1. I agree with the other guy, don’t tether yourself to a bike.
          Yes professional speedbikers clip their feet down – and that’s why when they get in a crash things are ugly. And they don’t have to worry about large trucks or bus crushing them anyway.

  6. I know that certainly where i’m from you need a minimum distance of 400-500mm between directional indicators on a vehicle depending on its width. Its not appliccable to pedal cycles but its certainly a good idea to separate them as much as possible to make other road users aware of your intentions. It’s hard to say how useful the arrow shape would be in every day use. I wouldn’t even like to drive anywhere where people are so inconsiderate that you would need a brake light on something as slow as a bicycle, but i must say i do like the switch even though i did chuckle at calling a microswitch a ‘hinge-lever style limit switch’
    I’m afraid to say however that i really do hate this project and all bike light projects because of all of the obnoxiously bright, flashing and ultimately distracting and annoying lights that cyclists seem to enjoy adorning themselves in.

    1. Indeed. In my motorcycle training class they said that insurance companies have found headlight modulators (motorcycles with headlights that “blink”) cause people to subconsciously steer towards you rather than the intended effect of being more aware and cautious. Something about “target fixation” when drivers are tired. We were cautioned to not install them, thought the topic remains controversial in the community.

      1. blinking lights are obviously no good on their own, as the cyclist needs to be able to see properly rather than a looming effect caused by strobing. the purpose then must be to make other road users aware. The problem is that your attention is drawn when sometimes it is unecessary, if the cyclist is in your periphery and in no danger from you directly,having your attention drawn away from the road ahead only serves to cause problems.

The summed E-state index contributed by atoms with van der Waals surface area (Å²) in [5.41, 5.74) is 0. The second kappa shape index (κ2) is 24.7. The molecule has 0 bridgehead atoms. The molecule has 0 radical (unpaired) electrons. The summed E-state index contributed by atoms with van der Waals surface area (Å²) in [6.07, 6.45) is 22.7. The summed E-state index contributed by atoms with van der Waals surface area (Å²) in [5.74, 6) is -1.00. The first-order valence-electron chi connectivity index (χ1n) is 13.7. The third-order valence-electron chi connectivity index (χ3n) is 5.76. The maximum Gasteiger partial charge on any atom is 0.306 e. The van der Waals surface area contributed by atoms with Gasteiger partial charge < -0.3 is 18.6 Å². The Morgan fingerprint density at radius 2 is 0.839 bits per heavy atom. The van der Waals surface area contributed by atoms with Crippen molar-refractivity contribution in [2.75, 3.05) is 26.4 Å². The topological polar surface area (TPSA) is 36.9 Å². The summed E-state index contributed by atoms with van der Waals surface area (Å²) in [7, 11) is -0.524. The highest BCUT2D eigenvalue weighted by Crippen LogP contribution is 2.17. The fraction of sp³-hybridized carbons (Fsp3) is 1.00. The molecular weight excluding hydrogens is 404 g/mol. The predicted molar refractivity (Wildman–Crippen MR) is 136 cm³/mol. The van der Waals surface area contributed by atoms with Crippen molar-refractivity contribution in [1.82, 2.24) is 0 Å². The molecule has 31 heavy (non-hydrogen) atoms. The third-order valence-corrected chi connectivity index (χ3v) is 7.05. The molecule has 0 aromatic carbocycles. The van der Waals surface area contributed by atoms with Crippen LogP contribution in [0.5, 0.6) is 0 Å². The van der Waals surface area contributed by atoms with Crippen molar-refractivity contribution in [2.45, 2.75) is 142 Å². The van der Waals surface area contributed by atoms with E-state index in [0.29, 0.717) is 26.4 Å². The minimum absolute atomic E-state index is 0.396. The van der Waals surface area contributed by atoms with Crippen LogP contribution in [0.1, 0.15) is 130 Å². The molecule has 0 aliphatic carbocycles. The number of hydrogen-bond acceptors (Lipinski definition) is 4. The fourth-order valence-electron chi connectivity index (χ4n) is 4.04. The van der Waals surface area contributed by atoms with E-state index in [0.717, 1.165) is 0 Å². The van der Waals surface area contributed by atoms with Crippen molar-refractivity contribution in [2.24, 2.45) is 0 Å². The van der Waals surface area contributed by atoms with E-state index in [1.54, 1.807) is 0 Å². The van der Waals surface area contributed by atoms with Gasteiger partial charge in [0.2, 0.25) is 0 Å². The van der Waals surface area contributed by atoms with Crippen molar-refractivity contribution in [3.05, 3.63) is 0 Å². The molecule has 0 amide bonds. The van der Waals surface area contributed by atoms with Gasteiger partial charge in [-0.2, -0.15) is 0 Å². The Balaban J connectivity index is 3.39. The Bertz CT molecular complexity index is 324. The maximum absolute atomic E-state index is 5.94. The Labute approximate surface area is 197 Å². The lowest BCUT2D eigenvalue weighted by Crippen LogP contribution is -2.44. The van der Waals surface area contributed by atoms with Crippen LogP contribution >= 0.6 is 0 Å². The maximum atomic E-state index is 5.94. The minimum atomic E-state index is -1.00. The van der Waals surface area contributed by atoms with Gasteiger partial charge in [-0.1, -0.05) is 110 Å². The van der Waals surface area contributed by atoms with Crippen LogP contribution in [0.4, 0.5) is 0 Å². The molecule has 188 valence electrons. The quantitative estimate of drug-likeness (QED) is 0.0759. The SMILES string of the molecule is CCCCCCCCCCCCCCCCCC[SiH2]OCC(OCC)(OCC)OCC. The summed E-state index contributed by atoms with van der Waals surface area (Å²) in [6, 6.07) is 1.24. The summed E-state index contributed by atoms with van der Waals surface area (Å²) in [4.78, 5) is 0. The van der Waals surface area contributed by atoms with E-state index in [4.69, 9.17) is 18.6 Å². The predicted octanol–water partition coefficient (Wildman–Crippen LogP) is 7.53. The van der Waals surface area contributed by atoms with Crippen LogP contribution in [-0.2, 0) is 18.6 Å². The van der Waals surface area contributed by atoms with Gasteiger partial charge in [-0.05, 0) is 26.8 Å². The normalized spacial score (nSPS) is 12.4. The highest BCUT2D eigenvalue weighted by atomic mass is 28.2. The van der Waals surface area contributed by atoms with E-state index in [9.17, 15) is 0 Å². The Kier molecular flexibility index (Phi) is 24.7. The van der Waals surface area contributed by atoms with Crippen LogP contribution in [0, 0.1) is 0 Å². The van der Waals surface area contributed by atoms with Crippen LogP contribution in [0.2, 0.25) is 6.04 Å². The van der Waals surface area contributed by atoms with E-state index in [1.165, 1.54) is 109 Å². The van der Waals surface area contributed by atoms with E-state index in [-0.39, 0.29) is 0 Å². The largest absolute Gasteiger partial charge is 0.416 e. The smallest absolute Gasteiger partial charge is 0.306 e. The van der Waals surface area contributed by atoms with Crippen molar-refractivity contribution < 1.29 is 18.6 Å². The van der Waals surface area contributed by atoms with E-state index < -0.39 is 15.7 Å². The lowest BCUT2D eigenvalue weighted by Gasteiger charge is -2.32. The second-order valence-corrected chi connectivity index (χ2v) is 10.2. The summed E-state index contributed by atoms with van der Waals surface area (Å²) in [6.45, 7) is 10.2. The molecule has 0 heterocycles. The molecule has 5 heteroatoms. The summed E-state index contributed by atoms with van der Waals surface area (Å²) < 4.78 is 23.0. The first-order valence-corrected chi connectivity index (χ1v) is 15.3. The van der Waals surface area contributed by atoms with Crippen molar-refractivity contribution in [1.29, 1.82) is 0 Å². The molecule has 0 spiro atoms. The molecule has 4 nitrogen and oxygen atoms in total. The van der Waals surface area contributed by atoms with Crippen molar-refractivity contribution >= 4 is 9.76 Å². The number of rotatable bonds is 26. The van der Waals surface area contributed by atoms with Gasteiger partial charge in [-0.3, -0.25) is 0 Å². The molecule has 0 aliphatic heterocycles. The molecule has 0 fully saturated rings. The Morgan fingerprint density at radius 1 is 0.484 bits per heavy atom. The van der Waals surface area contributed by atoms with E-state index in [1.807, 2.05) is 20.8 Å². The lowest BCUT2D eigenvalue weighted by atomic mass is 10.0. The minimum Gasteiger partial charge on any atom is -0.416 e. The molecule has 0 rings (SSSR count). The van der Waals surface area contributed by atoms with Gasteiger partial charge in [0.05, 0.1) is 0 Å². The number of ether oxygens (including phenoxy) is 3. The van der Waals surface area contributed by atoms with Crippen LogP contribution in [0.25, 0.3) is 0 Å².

a decent reflective bib or jacket i think is a much better solution, if you have ever driven past a police speedcheck after dark its incredible how far away you can be and still be aware of a body from just the reflection of your own headlights. of course the sensible solution isn’t as good as skin tight lycra and showing off your genitals to everyone you work with.

        what i find even more annoying than flashing lights is people who attach lights to the helmet. Certainly can’t be good for your spine or your head in a crash and what’s worse as soon as you turn your head you can end up suddenly showing white light to the rear and red to the front which can give others a real shock if they misinterperit it.

        sorry this has gone off topic a bit

  7. Hey, what a huge step up from the average random idiot cyclist around here. This guy put actual thought into communicating his intentions to other users that he’s sharing the road with. He beats out 98% of bicycle users and 50% of automobile users.